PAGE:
Law commission

Uniform Law Commission approves new anti-SLAPP law in time for consideration by New York Legislature

Sometimes people sue other people, not with a realistic expectation of winning the case, but just to shut them up about something or other ⸺ or to retaliate against them for something ⸺ by forcing them to spend a lot of money defending the lawsuit. These are known as “SLAPP suits”, short for Strategic Lawsuit Against Public Participation, and are a form of what is known as a “strike suit”.

A personal example: In 1993, my clients and I were sued for $4.7 billion (yes, that’s a billion with a “b”) for alleged defamation stemming from litigation in Houston, Texas. The purpose of the lawsuit was to try to force us into a cheap settlement. The Houston Chronicle and its owner Hearst Publishing were also sued. The plaintiffs’ goal was to try to silence them over their coverage of the high-profile litigation. In the end, this lawsuit came to nothing and the entire dispute was finally settled. But it was painful and costly to defend against it.

That’s what SLAPPs are all about: the powerful and the unjust use the sheer cost of a trial to intimidate the weak and the just. Frivolous lawsuits like the $4.7 billion one were out of control at the time. In states such as California and Texas, it has become almost formal to file such abusive litigation in an attempt to financially exhaust the weaker side before the merits of the case are heard. This created a wave of abusive lawsuits and resulted in the passage of anti-SLAPP acts in various states. Now, more than a majority of states have such laws in one form or another.

The purpose of an anti-gag law is to eliminate certain types of abusive litigation early in the litigation, so that the weaker party does not have to spend a lot of money defending against it. Such deeds usually contain provisions that cause the abusive plaintiff to bear the legal costs of the defendant so that the latter does not come out of pocket to defend against such unwanted lawsuits and is compensated.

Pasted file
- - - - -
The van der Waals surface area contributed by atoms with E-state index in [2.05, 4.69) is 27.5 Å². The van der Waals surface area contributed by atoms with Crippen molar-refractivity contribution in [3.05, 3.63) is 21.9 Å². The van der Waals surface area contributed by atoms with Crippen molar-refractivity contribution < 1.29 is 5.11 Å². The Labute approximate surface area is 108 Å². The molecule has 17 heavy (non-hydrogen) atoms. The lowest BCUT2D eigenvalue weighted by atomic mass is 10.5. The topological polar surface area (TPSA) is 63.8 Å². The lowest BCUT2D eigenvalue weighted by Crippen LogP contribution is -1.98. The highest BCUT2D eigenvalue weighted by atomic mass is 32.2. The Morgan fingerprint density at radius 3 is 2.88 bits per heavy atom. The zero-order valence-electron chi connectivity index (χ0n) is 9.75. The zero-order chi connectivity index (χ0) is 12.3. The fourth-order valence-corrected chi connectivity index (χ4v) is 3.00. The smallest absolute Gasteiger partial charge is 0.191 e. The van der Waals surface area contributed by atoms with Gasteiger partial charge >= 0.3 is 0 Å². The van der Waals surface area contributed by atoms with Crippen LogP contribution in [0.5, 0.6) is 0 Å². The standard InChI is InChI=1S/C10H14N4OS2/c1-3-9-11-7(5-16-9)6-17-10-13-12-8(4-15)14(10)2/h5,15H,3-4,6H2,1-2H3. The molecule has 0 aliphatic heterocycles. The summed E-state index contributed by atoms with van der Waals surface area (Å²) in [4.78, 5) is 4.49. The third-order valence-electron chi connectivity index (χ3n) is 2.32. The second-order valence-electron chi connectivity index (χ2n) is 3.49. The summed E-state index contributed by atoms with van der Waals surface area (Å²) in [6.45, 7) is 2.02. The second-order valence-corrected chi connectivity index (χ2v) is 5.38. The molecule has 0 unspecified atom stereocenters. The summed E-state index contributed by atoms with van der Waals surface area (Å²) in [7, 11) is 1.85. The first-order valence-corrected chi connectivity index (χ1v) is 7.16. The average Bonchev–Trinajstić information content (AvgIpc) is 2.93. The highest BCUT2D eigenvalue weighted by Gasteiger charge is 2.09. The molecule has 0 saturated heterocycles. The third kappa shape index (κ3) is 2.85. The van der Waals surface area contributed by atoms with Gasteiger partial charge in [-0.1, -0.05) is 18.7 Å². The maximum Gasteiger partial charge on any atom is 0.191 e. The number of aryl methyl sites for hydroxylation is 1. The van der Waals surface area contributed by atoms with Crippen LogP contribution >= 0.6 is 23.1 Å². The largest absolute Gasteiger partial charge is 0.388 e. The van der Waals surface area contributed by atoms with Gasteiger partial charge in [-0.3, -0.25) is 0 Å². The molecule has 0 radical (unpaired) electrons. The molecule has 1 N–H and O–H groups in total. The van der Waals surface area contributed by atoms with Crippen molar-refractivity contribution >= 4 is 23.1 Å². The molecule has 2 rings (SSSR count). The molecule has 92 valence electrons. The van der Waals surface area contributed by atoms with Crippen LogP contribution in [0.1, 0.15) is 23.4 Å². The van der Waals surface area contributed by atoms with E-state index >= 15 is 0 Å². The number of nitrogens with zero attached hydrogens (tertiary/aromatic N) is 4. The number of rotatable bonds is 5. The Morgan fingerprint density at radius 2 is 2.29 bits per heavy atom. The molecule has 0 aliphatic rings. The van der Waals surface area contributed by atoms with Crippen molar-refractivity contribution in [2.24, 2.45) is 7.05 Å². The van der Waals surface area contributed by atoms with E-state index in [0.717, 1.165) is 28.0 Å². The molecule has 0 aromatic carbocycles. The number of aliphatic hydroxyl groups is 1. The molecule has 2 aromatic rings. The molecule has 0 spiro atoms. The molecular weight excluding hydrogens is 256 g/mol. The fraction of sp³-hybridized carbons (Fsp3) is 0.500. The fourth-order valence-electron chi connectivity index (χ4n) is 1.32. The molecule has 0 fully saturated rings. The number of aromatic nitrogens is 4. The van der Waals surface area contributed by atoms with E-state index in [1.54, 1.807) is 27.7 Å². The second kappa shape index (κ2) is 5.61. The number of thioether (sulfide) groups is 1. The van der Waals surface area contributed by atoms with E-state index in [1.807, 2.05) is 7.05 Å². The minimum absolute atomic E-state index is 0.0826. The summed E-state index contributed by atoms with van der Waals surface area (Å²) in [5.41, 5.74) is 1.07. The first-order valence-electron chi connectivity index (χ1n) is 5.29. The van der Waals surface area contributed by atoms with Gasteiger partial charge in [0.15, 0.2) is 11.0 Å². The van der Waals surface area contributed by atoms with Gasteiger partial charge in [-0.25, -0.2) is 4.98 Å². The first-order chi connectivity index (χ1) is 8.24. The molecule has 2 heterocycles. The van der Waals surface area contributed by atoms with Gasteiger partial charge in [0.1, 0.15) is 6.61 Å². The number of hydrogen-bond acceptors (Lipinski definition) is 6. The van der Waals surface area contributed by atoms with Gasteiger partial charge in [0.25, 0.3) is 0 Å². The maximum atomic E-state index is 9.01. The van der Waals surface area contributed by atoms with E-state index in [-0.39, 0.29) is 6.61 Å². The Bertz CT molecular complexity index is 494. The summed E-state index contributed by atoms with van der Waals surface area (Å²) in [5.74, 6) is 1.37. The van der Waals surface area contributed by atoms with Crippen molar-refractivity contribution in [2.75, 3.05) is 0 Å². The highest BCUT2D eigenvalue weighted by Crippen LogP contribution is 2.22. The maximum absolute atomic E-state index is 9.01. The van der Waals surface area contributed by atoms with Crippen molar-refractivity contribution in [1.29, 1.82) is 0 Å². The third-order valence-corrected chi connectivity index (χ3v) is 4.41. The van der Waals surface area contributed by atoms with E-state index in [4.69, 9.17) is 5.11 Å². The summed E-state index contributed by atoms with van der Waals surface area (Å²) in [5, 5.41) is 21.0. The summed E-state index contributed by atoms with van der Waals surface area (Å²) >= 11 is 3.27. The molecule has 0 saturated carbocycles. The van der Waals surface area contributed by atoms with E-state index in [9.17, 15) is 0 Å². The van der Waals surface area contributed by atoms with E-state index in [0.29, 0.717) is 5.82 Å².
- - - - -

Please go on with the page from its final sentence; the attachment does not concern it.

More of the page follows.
An important point to realize here is that the anti-SLAPP lawsuits are essentially a type of judicial reform that is forced upon the courts by state legislatures, in recognition that the courts themselves have failed to address the problem. . This is a problem with the courts in general: no matter how bad things get, the courts never seem to recognize a systemic problem within the justice system, let alone do anything about it. Any meaningful change to the justice system has always been external ⸺ the legislator must step in and fix what the courts themselves will not fix or even recognize as needing to be fixed. This is exactly what happened with the anti-SLAPP laws.

If you want a great, popular description of what anti-gag laws do, please take a moment to watch this video explanation by John Oliver, musical included.

About a quarter of a century ago, New York passed anti-SLAPP laws that tackled the major issues of the time, namely lawsuits brought by New York real estate developers in an attempt to silence environmentalists who opposed their plans. New York’s current law is quite restrictive compared to more modern anti-gag laws in other states that protect a wide range of free speech and public participation activities.